I have taken three lessons from our own journey to date and, if you will permit me, I thought I will take this opportunity to share them in the hope they may also be useful for others:
First, we need to have a very clear-minded sense of what's really unique about our own organization. My anecdotal version of the strengths of ADB: first, we have deep, unique knowledge of certain subjects; second, we understand developing countries in Asia and know from decades of experience in working with them how to get things done in them; and third, which is the most important, is the power we – and organizations like IRENA as well - derive from our developing country members. We are trusted by you and have no agenda other than your welfare and progress.
A second lesson I have drawn, this clear sense of our own capabilities matters because without it, we cannot foster the creation of high impact partnerships. Addressing climate change will take a village – public sector, private sector, philanthropy, civil society. In order to build partnerships, we need to understand our strengths and embrace the idea of enabling others. The original idea for the energy transition mechanism, for example, was not ours, it came from a deeply committed and experienced executive in the financial services sector. And to make it real, it would require collaboration with Minister Arifin, public and private organizations, and philanthropies.
Effective partnerships cannot succeed without the uniquely powerful capabilities of governments and public sector organizations like those here today. To help partnerships succeed, the public sector must become more open architecture.
A final lesson I will share, one that I have drawn, is that pragmatism and a bias towards action are the order of the day. The solutions to complex dynamic problems are to be found in the field not in the lab. This sounds like a low brow notion, but it also has a high brow pedigree―it is in fact how AI and machine learning systems operate. Start with your best approximation of the right answer, implement, learn, iterate, and adapt, repeating this process over and over. In the VC community they call it getting to product market fit.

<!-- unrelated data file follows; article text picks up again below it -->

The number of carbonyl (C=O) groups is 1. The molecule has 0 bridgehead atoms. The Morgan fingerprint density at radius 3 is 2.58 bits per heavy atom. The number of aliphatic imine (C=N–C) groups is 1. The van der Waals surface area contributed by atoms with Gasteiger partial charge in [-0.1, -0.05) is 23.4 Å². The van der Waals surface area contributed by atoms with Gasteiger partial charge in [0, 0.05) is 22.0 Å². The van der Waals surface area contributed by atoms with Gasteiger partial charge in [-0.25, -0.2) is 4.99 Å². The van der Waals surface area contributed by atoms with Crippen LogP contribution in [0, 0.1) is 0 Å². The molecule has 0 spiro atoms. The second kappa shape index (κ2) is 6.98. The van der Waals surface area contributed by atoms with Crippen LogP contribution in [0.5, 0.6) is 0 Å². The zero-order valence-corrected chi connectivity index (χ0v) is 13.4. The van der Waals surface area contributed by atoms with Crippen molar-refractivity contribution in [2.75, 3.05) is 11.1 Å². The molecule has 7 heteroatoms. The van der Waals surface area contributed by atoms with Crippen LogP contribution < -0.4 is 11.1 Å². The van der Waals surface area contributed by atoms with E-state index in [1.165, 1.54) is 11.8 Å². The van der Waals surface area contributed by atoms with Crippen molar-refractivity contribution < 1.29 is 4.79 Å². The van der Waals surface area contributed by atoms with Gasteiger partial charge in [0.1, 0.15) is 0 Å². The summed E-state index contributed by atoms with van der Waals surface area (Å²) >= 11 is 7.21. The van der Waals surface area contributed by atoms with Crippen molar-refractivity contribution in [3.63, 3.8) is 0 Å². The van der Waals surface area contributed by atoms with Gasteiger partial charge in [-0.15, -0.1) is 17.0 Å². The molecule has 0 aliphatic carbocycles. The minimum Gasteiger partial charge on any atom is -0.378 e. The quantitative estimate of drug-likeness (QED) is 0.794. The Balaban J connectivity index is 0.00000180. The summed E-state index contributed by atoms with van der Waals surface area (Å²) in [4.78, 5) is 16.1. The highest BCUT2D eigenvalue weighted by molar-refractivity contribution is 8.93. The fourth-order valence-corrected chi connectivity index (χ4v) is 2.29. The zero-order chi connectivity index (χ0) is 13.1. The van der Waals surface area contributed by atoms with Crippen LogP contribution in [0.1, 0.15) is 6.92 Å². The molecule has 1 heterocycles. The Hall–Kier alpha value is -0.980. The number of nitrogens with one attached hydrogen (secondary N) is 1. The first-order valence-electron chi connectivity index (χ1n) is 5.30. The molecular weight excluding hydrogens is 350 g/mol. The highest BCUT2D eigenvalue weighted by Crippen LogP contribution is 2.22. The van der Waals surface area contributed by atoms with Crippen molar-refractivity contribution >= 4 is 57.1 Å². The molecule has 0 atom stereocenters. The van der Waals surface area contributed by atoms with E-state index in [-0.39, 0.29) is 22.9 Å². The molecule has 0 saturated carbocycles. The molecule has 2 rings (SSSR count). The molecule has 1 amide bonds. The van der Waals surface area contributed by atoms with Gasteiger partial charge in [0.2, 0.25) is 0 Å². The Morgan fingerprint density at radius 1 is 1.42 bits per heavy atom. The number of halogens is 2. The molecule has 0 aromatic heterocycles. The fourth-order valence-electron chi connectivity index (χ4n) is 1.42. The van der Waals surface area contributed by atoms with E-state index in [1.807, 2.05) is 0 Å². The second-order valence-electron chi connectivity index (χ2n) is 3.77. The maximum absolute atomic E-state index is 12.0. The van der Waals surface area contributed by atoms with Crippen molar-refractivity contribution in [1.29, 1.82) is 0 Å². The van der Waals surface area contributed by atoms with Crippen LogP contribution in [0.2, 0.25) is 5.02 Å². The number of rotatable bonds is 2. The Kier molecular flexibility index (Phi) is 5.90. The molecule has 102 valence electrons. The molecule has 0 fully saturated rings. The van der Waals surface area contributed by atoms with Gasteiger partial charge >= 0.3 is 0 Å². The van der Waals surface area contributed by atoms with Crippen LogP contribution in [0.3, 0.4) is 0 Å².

All of this will also demand getting comfortable with uncertainty and ambiguity, and it requires a bias towards action. Information has value but so, especially now, does time.
I believe that those of us gathered together in this room, playing to our respective strengths, are on the right path to tackling energy transition.
Please allow me to end on a final, hopeful note. Climate change, a threat that is driving the world and that discriminates against the weakest and most vulnerable, is also an unprecedented opportunity for us to work together and to come together. This historic challenge also represents the greatest opportunity to mobilize capital and ideas for emerging markets that we will ever see in our lifetimes. If we get this right, we, and in my view ASEAN, blazing the trail, have the opportunity will discover that that decarbonization is in fact another name for development.